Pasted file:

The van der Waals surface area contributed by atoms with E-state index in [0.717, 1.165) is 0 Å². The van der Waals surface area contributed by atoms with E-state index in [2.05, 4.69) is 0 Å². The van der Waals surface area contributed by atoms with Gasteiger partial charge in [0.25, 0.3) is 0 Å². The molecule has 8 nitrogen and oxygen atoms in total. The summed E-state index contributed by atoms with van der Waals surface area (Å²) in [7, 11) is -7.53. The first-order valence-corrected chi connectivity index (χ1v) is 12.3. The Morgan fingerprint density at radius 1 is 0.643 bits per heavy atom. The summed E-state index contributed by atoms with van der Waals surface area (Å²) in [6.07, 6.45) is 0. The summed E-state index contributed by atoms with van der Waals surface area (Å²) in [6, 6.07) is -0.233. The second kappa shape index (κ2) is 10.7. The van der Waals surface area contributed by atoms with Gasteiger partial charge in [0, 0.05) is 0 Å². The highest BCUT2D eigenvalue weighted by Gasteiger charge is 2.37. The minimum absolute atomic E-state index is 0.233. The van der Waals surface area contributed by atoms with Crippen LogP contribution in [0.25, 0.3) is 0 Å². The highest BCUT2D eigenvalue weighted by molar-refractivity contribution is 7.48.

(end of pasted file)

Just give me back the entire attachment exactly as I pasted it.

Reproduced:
The van der Waals surface area contributed by atoms with E-state index in [0.717, 1.165) is 0 Å². The van der Waals surface area contributed by atoms with E-state index in [2.05, 4.69) is 0 Å². The van der Waals surface area contributed by atoms with Gasteiger partial charge in [0.25, 0.3) is 0 Å². The molecule has 8 nitrogen and oxygen atoms in total. The summed E-state index contributed by atoms with van der Waals surface area (Å²) in [7, 11) is -7.53. The first-order valence-corrected chi connectivity index (χ1v) is 12.3. The Morgan fingerprint density at radius 1 is 0.643 bits per heavy atom. The summed E-state index contributed by atoms with van der Waals surface area (Å²) in [6.07, 6.45) is 0. The summed E-state index contributed by atoms with van der Waals surface area (Å²) in [6, 6.07) is -0.233. The second kappa shape index (κ2) is 10.7. The van der Waals surface area contributed by atoms with Gasteiger partial charge in [0, 0.05) is 0 Å². The highest BCUT2D eigenvalue weighted by Gasteiger charge is 2.37. The minimum absolute atomic E-state index is 0.233. The van der Waals surface area contributed by atoms with Crippen LogP contribution in [0.25, 0.3) is 0 Å². The highest BCUT2D eigenvalue weighted by molar-refractivity contribution is 7.48.